Kazakhstan President Nazarbayev delivers the State-of-the-Nation address; Kazakhstan to prosecute offenders and mend ties with Zhanaozen protesters; Partners of Trans-Caspian pipeline project may reach decision in June; TAPI: Pakistan agrees in principle
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  • (JANUARY 23-29, 2012)

    According to reports, in his state-of-the-nation address on January 27th, the Kazakhstan President Nursultan Nazarbayev identified social and economic modernization as its main vector of development for the next decade. 1 To achieve these he identified ten areas or directions that needed reform:
    employment, affordable housing, development of regions and small towns, improvements to the quality of public services, improvement of human resource capacity, modernization of the judiciary and law enforcement systems, high quality growth of human capital, improve pension system, implementation of industrial and innovation projects, and finally development of agriculture.2 With regard to Kazakhstan’s foreign policy, President Nazarbayev said that his country will remain committed to a balanced foreign policy, interacting both with the West and Asia. 3

    In the meanwhile, Kazakhstan’s Prosecutor-General last week said those top-ranking local police officials as well as current and former heads of state-run oil companies will be charged for Zhanaozen-related crimes. Fired oil workers had been demonstrating against OzenMunaiGaz and KMG since May 2011 and the recent firing has brought the Kazakh government under intense scrutiny wherein human rights activists’ maintained that police engaged in extralegal actions to quell the riots. 4 According to reports, senior officials have acknowledged errors in their handling of the strike, fired subordinates and state oil company executives, and have begun a sweeping program to offer alternative employment to the strikers wherein the Kazakh government has set about resolving the labor problems here as it has in the past, releasing a mini-gusher of new financing not only for the workers but for the local government, schools and roads. 5 This unrest poses challenge to the Western oil companies and the government as in the latter case there is a switch in the demands of the protesters from wages to political change. In a related event, a new strike broke out on 26th January as some 200 workers downed tools at a major oil project by the U.S.-led TengizChevroil Company in Atyrau, the western region of Kazakhstan in demand of higher pay. 6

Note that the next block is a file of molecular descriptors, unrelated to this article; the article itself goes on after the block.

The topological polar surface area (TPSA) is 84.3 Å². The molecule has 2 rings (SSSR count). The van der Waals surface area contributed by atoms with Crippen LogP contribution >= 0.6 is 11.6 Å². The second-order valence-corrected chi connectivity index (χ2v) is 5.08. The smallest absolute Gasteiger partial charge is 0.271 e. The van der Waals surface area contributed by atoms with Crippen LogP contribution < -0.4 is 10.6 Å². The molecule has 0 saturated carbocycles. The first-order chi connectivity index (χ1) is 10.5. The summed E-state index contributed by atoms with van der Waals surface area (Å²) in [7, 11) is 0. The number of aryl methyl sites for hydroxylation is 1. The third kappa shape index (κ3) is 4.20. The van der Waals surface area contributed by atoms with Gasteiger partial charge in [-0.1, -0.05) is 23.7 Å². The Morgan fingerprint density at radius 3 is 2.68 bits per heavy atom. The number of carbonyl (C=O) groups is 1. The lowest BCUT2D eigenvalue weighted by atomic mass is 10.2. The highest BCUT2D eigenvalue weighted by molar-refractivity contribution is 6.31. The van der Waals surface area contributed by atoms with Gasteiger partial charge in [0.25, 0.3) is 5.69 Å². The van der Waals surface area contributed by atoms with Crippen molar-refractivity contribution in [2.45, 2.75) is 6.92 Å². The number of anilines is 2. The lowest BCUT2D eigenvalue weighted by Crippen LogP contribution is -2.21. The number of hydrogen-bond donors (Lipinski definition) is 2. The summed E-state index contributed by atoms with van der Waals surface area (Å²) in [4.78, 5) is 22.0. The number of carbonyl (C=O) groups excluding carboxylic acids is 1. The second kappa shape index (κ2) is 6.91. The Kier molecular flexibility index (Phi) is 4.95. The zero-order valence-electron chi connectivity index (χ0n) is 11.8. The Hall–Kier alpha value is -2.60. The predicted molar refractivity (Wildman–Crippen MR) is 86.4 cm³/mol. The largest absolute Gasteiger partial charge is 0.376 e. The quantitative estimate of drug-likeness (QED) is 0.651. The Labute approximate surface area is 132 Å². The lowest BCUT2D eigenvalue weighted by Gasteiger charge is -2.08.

In another development, according to reports, talks over the disputed Trans-Caspian pipeline project that would link Turkmen gas with pipelines to Europe may reach a yes-or-no decision in June wherein the EU Commissioner for Energy Gunther Oettinger described the current series of negotiations between the governments of Turkmenistan and Azerbaijan as “intensive” yet “constructive”. 7

    In a related development, according to reports, Pakistan has agreed in principle to charge a uniform transit fee for natural gas supplied from Turkmenistan, paving the way for further progress on the TAPI pipeline, at the meeting of the Indian and Pakistani oil ministers in New Delhi last week. 8

    According to reports, the Asian Development Bank (ADB) confirmed recently that it will extend a $400 million loan and political risk guarantee to help Uzbekistan build its largest petrochemical plant—Surgil Natural Gas Chemicals Project, designed to meet the country’s industrial and commercial needs for gas, scheduled to go online in early 2016. 9 Additional financing toward the project – the cost of which will come to around $4 billion – will be provided by the Export Import Bank of Korea, Korea Trade Insurance Corporation, China Development Bank, National Bank of Uzbekistan, European export credit agencies, and international commercial lenders. 10 In the meanwhile, the World Bank announced last week, that it is setting aside $27 billion, which will be available in next two years, for countries in Eastern Europe and Central Asia that will be adversely affected by the downturn in European Union countries. 11

    In other developments, according to reports, the Russian Prime Minister Vladimir Putin announced on January 26, that the Russian government will crack down on illegal migrants who do not formally register or obtain work permits. Of the 10 million migrants who head to Russia hail from Central Asia wherein significant portions of the working population are from Kyrgyzstan and Tajikistan. 12 According to the Environmental Performance Index (EPI) released last week, the Central Asian Republics (CARs) are considered the worst in the world for environmental protection and are found to be lacking in their management of precious water resources. 13